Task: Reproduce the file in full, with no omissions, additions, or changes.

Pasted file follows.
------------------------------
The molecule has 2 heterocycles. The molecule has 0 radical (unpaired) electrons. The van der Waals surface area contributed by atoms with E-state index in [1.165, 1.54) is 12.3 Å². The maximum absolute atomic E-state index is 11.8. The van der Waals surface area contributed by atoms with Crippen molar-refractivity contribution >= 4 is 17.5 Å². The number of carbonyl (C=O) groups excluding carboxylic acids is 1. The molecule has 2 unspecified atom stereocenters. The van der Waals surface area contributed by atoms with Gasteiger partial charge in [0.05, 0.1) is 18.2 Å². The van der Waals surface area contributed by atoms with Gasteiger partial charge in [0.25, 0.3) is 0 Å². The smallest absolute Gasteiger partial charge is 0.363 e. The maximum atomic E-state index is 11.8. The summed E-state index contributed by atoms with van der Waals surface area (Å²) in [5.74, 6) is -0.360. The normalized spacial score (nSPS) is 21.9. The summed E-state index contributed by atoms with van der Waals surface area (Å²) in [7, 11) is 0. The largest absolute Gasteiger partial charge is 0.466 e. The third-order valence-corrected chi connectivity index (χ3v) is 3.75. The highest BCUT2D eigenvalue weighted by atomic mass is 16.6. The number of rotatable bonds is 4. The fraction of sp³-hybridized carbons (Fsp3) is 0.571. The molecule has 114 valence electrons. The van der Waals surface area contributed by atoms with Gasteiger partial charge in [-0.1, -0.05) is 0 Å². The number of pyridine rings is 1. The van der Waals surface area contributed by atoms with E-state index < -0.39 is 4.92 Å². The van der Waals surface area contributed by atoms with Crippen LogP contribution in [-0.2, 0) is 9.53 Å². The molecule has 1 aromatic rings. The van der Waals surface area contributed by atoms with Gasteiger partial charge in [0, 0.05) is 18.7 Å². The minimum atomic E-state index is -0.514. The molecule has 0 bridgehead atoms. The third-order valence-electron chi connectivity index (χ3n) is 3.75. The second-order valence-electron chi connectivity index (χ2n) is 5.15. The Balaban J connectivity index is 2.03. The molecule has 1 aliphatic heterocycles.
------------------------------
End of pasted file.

The molecule has 2 heterocycles. The molecule has 0 radical (unpaired) electrons. The van der Waals surface area contributed by atoms with E-state index in [1.165, 1.54) is 12.3 Å². The maximum absolute atomic E-state index is 11.8. The van der Waals surface area contributed by atoms with Crippen molar-refractivity contribution >= 4 is 17.5 Å². The number of carbonyl (C=O) groups excluding carboxylic acids is 1. The molecule has 2 unspecified atom stereocenters. The van der Waals surface area contributed by atoms with Gasteiger partial charge in [0.05, 0.1) is 18.2 Å². The van der Waals surface area contributed by atoms with Gasteiger partial charge in [0.25, 0.3) is 0 Å². The smallest absolute Gasteiger partial charge is 0.363 e. The maximum atomic E-state index is 11.8. The summed E-state index contributed by atoms with van der Waals surface area (Å²) in [5.74, 6) is -0.360. The normalized spacial score (nSPS) is 21.9. The summed E-state index contributed by atoms with van der Waals surface area (Å²) in [7, 11) is 0. The largest absolute Gasteiger partial charge is 0.466 e. The third-order valence-corrected chi connectivity index (χ3v) is 3.75. The highest BCUT2D eigenvalue weighted by atomic mass is 16.6. The number of rotatable bonds is 4. The fraction of sp³-hybridized carbons (Fsp3) is 0.571. The molecule has 114 valence electrons. The van der Waals surface area contributed by atoms with Gasteiger partial charge in [-0.1, -0.05) is 0 Å². The number of pyridine rings is 1. The van der Waals surface area contributed by atoms with E-state index < -0.39 is 4.92 Å². The van der Waals surface area contributed by atoms with Crippen LogP contribution in [-0.2, 0) is 9.53 Å². The molecule has 1 aromatic rings. The van der Waals surface area contributed by atoms with Gasteiger partial charge in [0, 0.05) is 18.7 Å². The minimum atomic E-state index is -0.514. The molecule has 0 bridgehead atoms. The third-order valence-electron chi connectivity index (χ3n) is 3.75. The second-order valence-electron chi connectivity index (χ2n) is 5.15. The Balaban J connectivity index is 2.03. The molecule has 1 aliphatic heterocycles.